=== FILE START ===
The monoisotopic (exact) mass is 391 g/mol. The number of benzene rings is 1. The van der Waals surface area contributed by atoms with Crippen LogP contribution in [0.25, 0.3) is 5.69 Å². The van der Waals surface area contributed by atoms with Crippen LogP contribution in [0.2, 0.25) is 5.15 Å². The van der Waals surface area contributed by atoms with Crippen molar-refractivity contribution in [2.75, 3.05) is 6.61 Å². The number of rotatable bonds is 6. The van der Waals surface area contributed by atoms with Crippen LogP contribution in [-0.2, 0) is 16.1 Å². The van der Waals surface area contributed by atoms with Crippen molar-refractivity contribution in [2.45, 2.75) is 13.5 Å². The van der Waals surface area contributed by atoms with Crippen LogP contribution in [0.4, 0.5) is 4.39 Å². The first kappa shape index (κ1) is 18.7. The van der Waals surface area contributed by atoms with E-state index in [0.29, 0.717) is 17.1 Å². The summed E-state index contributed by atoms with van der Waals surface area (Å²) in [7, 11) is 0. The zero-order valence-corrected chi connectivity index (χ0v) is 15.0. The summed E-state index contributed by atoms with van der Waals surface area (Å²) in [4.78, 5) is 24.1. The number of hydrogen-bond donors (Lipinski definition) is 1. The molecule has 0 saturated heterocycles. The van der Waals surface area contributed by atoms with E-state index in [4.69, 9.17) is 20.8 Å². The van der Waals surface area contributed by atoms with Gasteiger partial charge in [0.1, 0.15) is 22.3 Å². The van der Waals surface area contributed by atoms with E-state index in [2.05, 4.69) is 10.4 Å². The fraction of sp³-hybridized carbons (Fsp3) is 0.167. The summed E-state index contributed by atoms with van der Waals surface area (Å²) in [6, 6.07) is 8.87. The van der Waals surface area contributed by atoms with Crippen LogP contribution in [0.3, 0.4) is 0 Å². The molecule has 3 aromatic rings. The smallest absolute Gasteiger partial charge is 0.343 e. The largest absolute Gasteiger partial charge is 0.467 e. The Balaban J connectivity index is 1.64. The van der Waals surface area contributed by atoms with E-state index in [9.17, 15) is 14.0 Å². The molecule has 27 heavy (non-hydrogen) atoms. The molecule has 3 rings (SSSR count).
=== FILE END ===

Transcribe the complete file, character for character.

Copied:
The monoisotopic (exact) mass is 391 g/mol. The number of benzene rings is 1. The van der Waals surface area contributed by atoms with Crippen LogP contribution in [0.25, 0.3) is 5.69 Å². The van der Waals surface area contributed by atoms with Crippen LogP contribution in [0.2, 0.25) is 5.15 Å². The van der Waals surface area contributed by atoms with Crippen molar-refractivity contribution in [2.75, 3.05) is 6.61 Å². The number of rotatable bonds is 6. The van der Waals surface area contributed by atoms with Crippen LogP contribution in [-0.2, 0) is 16.1 Å². The van der Waals surface area contributed by atoms with Crippen molar-refractivity contribution in [2.45, 2.75) is 13.5 Å². The van der Waals surface area contributed by atoms with Crippen LogP contribution in [0.4, 0.5) is 4.39 Å². The first kappa shape index (κ1) is 18.7. The van der Waals surface area contributed by atoms with E-state index in [0.29, 0.717) is 17.1 Å². The summed E-state index contributed by atoms with van der Waals surface area (Å²) in [7, 11) is 0. The zero-order valence-corrected chi connectivity index (χ0v) is 15.0. The summed E-state index contributed by atoms with van der Waals surface area (Å²) in [4.78, 5) is 24.1. The number of hydrogen-bond donors (Lipinski definition) is 1. The molecule has 0 saturated heterocycles. The van der Waals surface area contributed by atoms with E-state index in [4.69, 9.17) is 20.8 Å². The van der Waals surface area contributed by atoms with Gasteiger partial charge in [0.1, 0.15) is 22.3 Å². The van der Waals surface area contributed by atoms with E-state index in [2.05, 4.69) is 10.4 Å². The fraction of sp³-hybridized carbons (Fsp3) is 0.167. The summed E-state index contributed by atoms with van der Waals surface area (Å²) in [6, 6.07) is 8.87. The van der Waals surface area contributed by atoms with Crippen LogP contribution in [0.3, 0.4) is 0 Å². The molecule has 3 aromatic rings. The smallest absolute Gasteiger partial charge is 0.343 e. The largest absolute Gasteiger partial charge is 0.467 e. The Balaban J connectivity index is 1.64. The van der Waals surface area contributed by atoms with E-state index in [9.17, 15) is 14.0 Å². The molecule has 27 heavy (non-hydrogen) atoms. The molecule has 3 rings (SSSR count).